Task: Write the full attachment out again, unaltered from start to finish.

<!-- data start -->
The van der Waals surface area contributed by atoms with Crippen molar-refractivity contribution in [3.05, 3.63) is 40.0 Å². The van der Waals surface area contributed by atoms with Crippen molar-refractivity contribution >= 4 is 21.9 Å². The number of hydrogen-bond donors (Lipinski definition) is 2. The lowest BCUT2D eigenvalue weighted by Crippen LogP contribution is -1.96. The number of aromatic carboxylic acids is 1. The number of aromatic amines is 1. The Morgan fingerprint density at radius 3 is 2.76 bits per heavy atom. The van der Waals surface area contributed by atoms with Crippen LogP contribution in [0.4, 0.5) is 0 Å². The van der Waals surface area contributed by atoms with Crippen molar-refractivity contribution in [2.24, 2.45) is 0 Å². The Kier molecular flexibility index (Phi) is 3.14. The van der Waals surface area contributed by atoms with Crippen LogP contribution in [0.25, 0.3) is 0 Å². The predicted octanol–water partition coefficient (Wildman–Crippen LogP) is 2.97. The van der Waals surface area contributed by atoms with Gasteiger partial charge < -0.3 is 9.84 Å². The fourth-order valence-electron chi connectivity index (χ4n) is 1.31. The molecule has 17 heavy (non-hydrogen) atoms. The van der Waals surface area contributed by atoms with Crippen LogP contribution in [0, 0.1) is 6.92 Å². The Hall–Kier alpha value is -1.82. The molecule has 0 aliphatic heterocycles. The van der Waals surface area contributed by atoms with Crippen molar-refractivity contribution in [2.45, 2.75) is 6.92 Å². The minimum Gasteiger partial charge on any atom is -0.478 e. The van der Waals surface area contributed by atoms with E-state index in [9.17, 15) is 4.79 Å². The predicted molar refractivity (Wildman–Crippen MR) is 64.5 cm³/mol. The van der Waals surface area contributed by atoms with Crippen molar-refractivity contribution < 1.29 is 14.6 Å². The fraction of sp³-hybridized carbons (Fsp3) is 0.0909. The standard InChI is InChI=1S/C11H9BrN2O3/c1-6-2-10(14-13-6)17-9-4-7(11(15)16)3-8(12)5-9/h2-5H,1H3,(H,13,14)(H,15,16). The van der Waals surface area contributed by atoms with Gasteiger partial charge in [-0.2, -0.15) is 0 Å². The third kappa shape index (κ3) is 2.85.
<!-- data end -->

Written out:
The van der Waals surface area contributed by atoms with Crippen molar-refractivity contribution in [3.05, 3.63) is 40.0 Å². The van der Waals surface area contributed by atoms with Crippen molar-refractivity contribution >= 4 is 21.9 Å². The number of hydrogen-bond donors (Lipinski definition) is 2. The lowest BCUT2D eigenvalue weighted by Crippen LogP contribution is -1.96. The number of aromatic carboxylic acids is 1. The number of aromatic amines is 1. The Morgan fingerprint density at radius 3 is 2.76 bits per heavy atom. The van der Waals surface area contributed by atoms with Crippen LogP contribution in [0.4, 0.5) is 0 Å². The van der Waals surface area contributed by atoms with Crippen molar-refractivity contribution in [2.24, 2.45) is 0 Å². The Kier molecular flexibility index (Phi) is 3.14. The van der Waals surface area contributed by atoms with Crippen LogP contribution in [0.25, 0.3) is 0 Å². The predicted octanol–water partition coefficient (Wildman–Crippen LogP) is 2.97. The van der Waals surface area contributed by atoms with Gasteiger partial charge < -0.3 is 9.84 Å². The fourth-order valence-electron chi connectivity index (χ4n) is 1.31. The molecule has 17 heavy (non-hydrogen) atoms. The van der Waals surface area contributed by atoms with Crippen LogP contribution in [0, 0.1) is 6.92 Å². The Hall–Kier alpha value is -1.82. The molecule has 0 aliphatic heterocycles. The van der Waals surface area contributed by atoms with Crippen molar-refractivity contribution in [2.45, 2.75) is 6.92 Å². The minimum Gasteiger partial charge on any atom is -0.478 e. The van der Waals surface area contributed by atoms with E-state index in [9.17, 15) is 4.79 Å². The predicted molar refractivity (Wildman–Crippen MR) is 64.5 cm³/mol. The van der Waals surface area contributed by atoms with Crippen molar-refractivity contribution < 1.29 is 14.6 Å². The fraction of sp³-hybridized carbons (Fsp3) is 0.0909. The standard InChI is InChI=1S/C11H9BrN2O3/c1-6-2-10(14-13-6)17-9-4-7(11(15)16)3-8(12)5-9/h2-5H,1H3,(H,13,14)(H,15,16). The van der Waals surface area contributed by atoms with Gasteiger partial charge in [-0.2, -0.15) is 0 Å². The third kappa shape index (κ3) is 2.85.